3:AM: I’ve heard you say that you gave up sports in college because you weren’t big enough. Did you ever, during the decade you spent writing The Art of Fielding, consider giving up?
CH: Not really. I certainly gave up in smaller ways, all the time – threw up my hands and lay the manuscript aside for the day, or the week, or the month. But I always believed in the book, or at least the version of the book that existed in my head. Whether I’d ever manage to get that version onto paper was another question.
3:AM: The bidding war, described in The Making of the Art of Fielding, reminded me of the baseball draft when Henry is receiving calls from agents and scouts. Was life, for a moment, imitating art?
CH: I suppose so. Luckily, I had the luxury of having already written the book; I didn’t have to, say, write the ending in Central Park while every editor in Manhattan glared at me. But there were similarities. Henry worked by himself for years, and then recognition came (or almost came) very suddenly; something like that happened to me, too.
3:AM: You admire David Foster Wallace, William Faulkner and Herman Melville – authors of, broadly speaking, bold, dense, formally experimental fiction. So how come The Art of Fielding isn’t more experimental? Is that something you might explore in the future – or have in the past – and what does literary “experiment” and “ambition” mean to you?
CH: Well, this may sound lame, but I do believe it to be true: every novel that strives sentence by sentence to be true to itself is a new and very uncertain experiment. Novels that are ornate and tricky, but also formulaic and lazy, often get called “experimental” – but in fact they’re just replicating experiments that have already been done, and botching or degrading them in the process.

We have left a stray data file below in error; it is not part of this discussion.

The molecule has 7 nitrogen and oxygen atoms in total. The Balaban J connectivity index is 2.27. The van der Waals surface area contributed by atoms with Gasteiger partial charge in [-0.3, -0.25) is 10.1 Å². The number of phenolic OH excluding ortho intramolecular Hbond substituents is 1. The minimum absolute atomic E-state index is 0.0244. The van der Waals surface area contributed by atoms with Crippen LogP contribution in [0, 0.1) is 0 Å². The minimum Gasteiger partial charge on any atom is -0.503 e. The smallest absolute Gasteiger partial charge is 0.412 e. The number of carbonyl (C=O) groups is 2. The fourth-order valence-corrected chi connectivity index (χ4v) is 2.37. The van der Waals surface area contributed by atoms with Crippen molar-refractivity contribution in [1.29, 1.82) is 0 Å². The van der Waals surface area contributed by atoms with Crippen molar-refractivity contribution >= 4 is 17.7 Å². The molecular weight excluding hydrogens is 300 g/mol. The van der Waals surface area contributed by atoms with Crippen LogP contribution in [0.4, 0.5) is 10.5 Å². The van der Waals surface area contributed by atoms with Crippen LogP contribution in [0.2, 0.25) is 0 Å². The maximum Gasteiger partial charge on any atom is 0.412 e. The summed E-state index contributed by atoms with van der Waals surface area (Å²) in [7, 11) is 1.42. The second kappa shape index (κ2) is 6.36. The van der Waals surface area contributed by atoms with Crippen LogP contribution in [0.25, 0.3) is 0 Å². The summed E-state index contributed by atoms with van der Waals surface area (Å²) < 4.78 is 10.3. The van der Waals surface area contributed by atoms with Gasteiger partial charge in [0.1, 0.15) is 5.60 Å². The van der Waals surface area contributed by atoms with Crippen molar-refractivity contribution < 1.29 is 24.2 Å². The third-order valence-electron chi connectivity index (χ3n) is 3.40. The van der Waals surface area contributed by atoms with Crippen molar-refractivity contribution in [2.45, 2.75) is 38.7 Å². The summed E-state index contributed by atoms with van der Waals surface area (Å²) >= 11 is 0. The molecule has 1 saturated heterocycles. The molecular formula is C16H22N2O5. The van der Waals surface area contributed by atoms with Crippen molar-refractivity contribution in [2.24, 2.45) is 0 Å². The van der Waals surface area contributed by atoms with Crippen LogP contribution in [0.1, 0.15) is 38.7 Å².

If the writer is working with total engagement, questioning her own views, and willing to go into the unknown – i.e., isn’t writing the same book she’s written six times before – then that’s an “experiment” I want to read. I might not like it, but it’s an honest, earnest compact that won’t make me feel icky.
3:AM: There’s a lovely moment when a character drops “the latest Murakami” in the mud and doesn’t go back for it. Do you think, as Helen DeWitt said in her n+1 interview, that we read too many new books?
CH: Ah, I wouldn’t hold up new-book-reading as a major cultural problem. The advantage of old books is that time helps to winnow the field, so you’re more likely to stick to what’s good. But there’s plenty of nourishing stuff being published now – it’s just a question of whom to trust and how to find it.
3:AM: On issues of race and sexuality, The Art of Fielding feels optimistic but there are some suggestions that class remains as immovable an obstacle as ever. Can you comment on this please and perhaps tell me a bit about n+1’s work with the Occupy movement? 
CH: I do think that class (along with ecological devastation) is the gargantuan, intractable problem. Our economic system doesn’t mind promoting certain kinds of equality, as long as the prevailing economic logic isn’t threatened or altered in any way. And as soon as it, is, bam, the hammer comes down.
I was a bit sad to be traveling so much last fall, when the Occupy movement was in full voice. It’s the most promising, heartening political development of my lifetime. The energy in New York was tremendous, and many of my colleagues at n+1 were deeply involved. We produced three issues of a gazette, which we distributed for free at occupations around the US, and some of the best essays therefrom were compiled in a (quite good) book, published in conjunction with Verso. I recommend it.​


Max Liu is a writer and journalist. He lives in North London where he is at work on a novel and a collection of autobiographical essays.

First published in 3:AM Magazine: Thursday, March 1st, 2012.